Wynn and Coolidge co-author “An Introduction to Evolutionary Cognitive Archaeology”

For more than 20 years, Thomas Wynn and Fred Coolidge have been thinking about cognitive archaeology: the science of understanding how human brains evolved, using materials early humans left behind. Now, Wynn, Distinguished Professor of Anthropology at the University of Colorado Colorado Springs, and Coolidge, Professor of Psychology and CU Presidential Teaching Scholar, have co-authored a book that further defines the discipline.

Evolutionary cognitive archaeology is a relatively new subfield in prehistoric archaeology. It combines specialties from cognitive psychology, to understand how the brain and thought processes develop, and archaeology, to examine the archaeological record of ancient manmade items. Wynn and Coolidge combined their expertise to co-author “An Introduction to Evolutionary Cognitive Archaeology.” Published by Routledge in 2022, it is the first concise introduction to the field of cognitive archaeology.

The book is divided into three sections. The first defines evolutionary cognitive archaeology and examines its major methods. The second section details the cognitive processes that the discipline seeks to understand — from memory and spatial cognition to art, symbolism and language. And finally, the third section overviews major phases of the archaeological record to present a brief outline of hominin cognitive evolution.

To share more about the book and its origins, Coolidge answered seven questions below.

1. If you were describing your book to someone outside of your field, what would you say?

“An Introduction to Evolutionary Cognitive Archaeology” further defines the discipline.

This book serves as an introduction to the evolution of cognition (thinking) by examining the archaeological record — in other words, the record of things hominins made.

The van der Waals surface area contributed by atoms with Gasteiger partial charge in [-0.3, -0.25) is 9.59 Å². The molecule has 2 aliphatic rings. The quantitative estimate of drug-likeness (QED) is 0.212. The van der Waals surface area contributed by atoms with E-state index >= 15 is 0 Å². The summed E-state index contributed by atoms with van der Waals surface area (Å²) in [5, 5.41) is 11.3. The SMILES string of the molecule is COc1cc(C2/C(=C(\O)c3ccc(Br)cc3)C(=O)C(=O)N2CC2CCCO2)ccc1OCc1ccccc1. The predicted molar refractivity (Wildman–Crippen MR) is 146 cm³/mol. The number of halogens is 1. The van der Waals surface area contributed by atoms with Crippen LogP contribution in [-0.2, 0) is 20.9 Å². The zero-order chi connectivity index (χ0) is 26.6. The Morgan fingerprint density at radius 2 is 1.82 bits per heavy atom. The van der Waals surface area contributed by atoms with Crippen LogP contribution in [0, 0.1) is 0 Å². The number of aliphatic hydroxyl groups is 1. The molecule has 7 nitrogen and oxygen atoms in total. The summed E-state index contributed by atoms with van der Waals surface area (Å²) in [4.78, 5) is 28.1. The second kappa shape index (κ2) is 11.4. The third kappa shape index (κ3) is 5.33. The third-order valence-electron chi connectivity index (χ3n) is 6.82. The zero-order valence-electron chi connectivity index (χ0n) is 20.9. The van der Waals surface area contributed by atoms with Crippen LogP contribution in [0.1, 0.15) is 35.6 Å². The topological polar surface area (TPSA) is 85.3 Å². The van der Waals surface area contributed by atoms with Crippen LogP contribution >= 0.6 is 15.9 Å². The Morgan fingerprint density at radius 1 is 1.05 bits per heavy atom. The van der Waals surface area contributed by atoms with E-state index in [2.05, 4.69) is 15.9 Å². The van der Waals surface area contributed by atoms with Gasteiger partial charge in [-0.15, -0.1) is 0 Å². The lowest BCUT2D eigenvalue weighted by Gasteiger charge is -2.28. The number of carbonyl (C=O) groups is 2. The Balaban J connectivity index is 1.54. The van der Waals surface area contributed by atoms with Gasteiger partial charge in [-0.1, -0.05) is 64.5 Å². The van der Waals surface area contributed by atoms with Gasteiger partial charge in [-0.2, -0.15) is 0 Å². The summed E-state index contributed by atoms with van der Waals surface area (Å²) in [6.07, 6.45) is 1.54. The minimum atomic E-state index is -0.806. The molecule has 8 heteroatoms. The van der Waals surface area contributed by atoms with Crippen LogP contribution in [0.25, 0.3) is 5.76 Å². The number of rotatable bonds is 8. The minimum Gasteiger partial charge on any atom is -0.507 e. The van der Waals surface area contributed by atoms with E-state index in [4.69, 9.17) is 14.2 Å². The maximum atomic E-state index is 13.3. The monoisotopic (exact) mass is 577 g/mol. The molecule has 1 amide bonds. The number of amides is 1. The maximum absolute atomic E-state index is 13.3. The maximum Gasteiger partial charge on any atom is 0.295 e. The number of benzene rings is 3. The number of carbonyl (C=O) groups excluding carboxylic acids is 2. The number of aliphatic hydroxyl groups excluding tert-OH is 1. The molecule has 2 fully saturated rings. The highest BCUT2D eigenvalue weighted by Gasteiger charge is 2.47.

We divided this timeline into three major phases: The bipedal (walking on two legs) apes from 3.3 million years ago to 1.7 million years ago; the handaxe age from 2.7 million years ago until 300,000 years ago; and the emergence of modern thinking from 300,000 years ago until 12,000 years ago, during the advent of agriculture.

2. How did you get the idea for your project?

Together and for the past 22 years, Thomas Wynn and I have been pondering the cognitive processes behind archaeological artifacts. When the publisher Routledge offered us this opportunity, we jumped at the chance to help further define this discipline of cognitive archaeology.

3. Did your focus develop or change throughout the research and writing process? 

Like many books, our vision changed somewhat over the course of writing, but it was very pleasant to see its ending and to look back and see how it all turned out.

4. Which idea do you write about that most excites, invigorates or inspires you?      

The notion that handaxes, i.e., stone tools that generally fit in one’s hand, became “prettier” since 300,000 years ago, makes us think that stone knappers started thinking “with” the tool. By that I mean they were engaging more intimately with their stone productions than ever before. These stone knappers were spending way more time than needed to produce a functional tool. It appears they were “showing off” their prowess to other knappers, to potential mates, and others. This phenomenon suggests that minds were evolving along with the brain’s shape.

5. Describe your writing space. Where do you do your best work? What time of day? Do you have any writing routines you are willing to share?           

For the past two years, I’ve written from home. I usually get more written in the morning but I still put in a few hours after lunch. When I wrote at school, I kept the same writing schedule.

6. Is there a favorite quote or passage you want to showcase from the book?

“We humans are very good at finding ourselves and moving in space.”

7. What new questions for future exploration have you discovered?

Tom and I are negotiating with Oxford University Press to release a second edition of our 2012 book, “How to think like a Neandertal.” In addition, my newest book, “The 20 Greatest Mysteries in Anthropology,” will be published by Elsevier in 2023.

UCCS celebrates faculty and staff who author and edit books each year. In recognition of their achievement, and as part of the UCCS Author Spotlight initiative, authors are invited to submit details on their published works.